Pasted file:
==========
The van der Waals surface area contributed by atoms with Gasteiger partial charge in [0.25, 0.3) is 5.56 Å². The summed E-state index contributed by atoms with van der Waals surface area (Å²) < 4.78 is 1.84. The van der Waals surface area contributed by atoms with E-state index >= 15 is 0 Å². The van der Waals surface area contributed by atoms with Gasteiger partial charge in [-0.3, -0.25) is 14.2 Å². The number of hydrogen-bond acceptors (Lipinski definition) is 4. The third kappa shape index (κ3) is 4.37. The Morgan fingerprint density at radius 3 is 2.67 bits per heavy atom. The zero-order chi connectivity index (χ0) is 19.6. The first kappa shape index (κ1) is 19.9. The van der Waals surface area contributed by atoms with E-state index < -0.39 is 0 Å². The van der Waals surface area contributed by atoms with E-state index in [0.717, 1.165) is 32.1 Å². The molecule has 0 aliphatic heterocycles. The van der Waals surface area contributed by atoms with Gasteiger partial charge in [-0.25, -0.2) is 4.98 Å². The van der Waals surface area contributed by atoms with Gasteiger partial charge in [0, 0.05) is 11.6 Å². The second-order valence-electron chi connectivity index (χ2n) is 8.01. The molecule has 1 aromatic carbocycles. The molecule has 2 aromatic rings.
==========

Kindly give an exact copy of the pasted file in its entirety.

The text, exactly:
The van der Waals surface area contributed by atoms with Gasteiger partial charge in [0.25, 0.3) is 5.56 Å². The summed E-state index contributed by atoms with van der Waals surface area (Å²) < 4.78 is 1.84. The van der Waals surface area contributed by atoms with E-state index >= 15 is 0 Å². The van der Waals surface area contributed by atoms with Gasteiger partial charge in [-0.3, -0.25) is 14.2 Å². The number of hydrogen-bond acceptors (Lipinski definition) is 4. The third kappa shape index (κ3) is 4.37. The Morgan fingerprint density at radius 3 is 2.67 bits per heavy atom. The zero-order chi connectivity index (χ0) is 19.6. The first kappa shape index (κ1) is 19.9. The van der Waals surface area contributed by atoms with E-state index < -0.39 is 0 Å². The van der Waals surface area contributed by atoms with E-state index in [0.717, 1.165) is 32.1 Å². The molecule has 0 aliphatic heterocycles. The van der Waals surface area contributed by atoms with Gasteiger partial charge in [-0.25, -0.2) is 4.98 Å². The van der Waals surface area contributed by atoms with Gasteiger partial charge in [0, 0.05) is 11.6 Å². The second-order valence-electron chi connectivity index (χ2n) is 8.01. The molecule has 1 aromatic carbocycles. The molecule has 2 aromatic rings.